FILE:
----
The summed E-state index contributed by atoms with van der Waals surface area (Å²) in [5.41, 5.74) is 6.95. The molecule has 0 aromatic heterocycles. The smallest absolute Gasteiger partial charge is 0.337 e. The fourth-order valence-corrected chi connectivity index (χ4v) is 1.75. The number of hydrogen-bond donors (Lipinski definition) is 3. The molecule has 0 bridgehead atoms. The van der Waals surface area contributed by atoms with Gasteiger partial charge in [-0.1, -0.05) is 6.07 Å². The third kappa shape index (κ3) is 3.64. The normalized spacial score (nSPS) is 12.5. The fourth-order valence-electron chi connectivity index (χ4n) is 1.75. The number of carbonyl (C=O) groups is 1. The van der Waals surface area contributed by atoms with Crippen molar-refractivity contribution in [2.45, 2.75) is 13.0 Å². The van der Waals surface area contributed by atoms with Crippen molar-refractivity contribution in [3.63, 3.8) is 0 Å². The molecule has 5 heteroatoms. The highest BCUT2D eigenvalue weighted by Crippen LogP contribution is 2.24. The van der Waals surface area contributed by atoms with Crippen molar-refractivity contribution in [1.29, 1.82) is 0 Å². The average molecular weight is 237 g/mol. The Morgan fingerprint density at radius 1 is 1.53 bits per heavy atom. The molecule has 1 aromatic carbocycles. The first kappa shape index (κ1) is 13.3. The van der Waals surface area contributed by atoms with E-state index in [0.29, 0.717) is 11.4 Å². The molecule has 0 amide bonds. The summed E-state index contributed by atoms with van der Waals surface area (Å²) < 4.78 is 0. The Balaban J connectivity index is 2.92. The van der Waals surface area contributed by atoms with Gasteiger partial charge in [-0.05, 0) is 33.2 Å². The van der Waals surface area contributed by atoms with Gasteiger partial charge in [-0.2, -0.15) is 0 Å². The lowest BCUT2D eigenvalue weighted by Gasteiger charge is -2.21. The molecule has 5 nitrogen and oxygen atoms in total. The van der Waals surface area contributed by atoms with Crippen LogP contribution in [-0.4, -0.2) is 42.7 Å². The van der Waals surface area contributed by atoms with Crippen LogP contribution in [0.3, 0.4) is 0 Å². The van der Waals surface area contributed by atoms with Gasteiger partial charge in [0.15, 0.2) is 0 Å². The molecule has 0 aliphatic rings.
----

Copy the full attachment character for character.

The summed E-state index contributed by atoms with van der Waals surface area (Å²) in [5.41, 5.74) is 6.95. The molecule has 0 aromatic heterocycles. The smallest absolute Gasteiger partial charge is 0.337 e. The fourth-order valence-corrected chi connectivity index (χ4v) is 1.75. The number of hydrogen-bond donors (Lipinski definition) is 3. The molecule has 0 bridgehead atoms. The van der Waals surface area contributed by atoms with Gasteiger partial charge in [-0.1, -0.05) is 6.07 Å². The third kappa shape index (κ3) is 3.64. The normalized spacial score (nSPS) is 12.5. The fourth-order valence-electron chi connectivity index (χ4n) is 1.75. The number of carbonyl (C=O) groups is 1. The van der Waals surface area contributed by atoms with Crippen molar-refractivity contribution in [2.45, 2.75) is 13.0 Å². The van der Waals surface area contributed by atoms with Crippen molar-refractivity contribution in [3.63, 3.8) is 0 Å². The molecule has 5 heteroatoms. The highest BCUT2D eigenvalue weighted by Crippen LogP contribution is 2.24. The van der Waals surface area contributed by atoms with Crippen molar-refractivity contribution in [1.29, 1.82) is 0 Å². The average molecular weight is 237 g/mol. The Morgan fingerprint density at radius 1 is 1.53 bits per heavy atom. The molecule has 1 aromatic carbocycles. The first kappa shape index (κ1) is 13.3. The van der Waals surface area contributed by atoms with E-state index in [0.29, 0.717) is 11.4 Å². The molecule has 0 amide bonds. The summed E-state index contributed by atoms with van der Waals surface area (Å²) < 4.78 is 0. The Balaban J connectivity index is 2.92. The van der Waals surface area contributed by atoms with Gasteiger partial charge in [-0.05, 0) is 33.2 Å². The van der Waals surface area contributed by atoms with Gasteiger partial charge in [-0.2, -0.15) is 0 Å². The lowest BCUT2D eigenvalue weighted by Gasteiger charge is -2.21. The molecule has 5 nitrogen and oxygen atoms in total. The van der Waals surface area contributed by atoms with Crippen LogP contribution in [-0.4, -0.2) is 42.7 Å². The van der Waals surface area contributed by atoms with Crippen LogP contribution in [0.3, 0.4) is 0 Å². The van der Waals surface area contributed by atoms with Gasteiger partial charge in [0.15, 0.2) is 0 Å². The molecule has 0 aliphatic rings.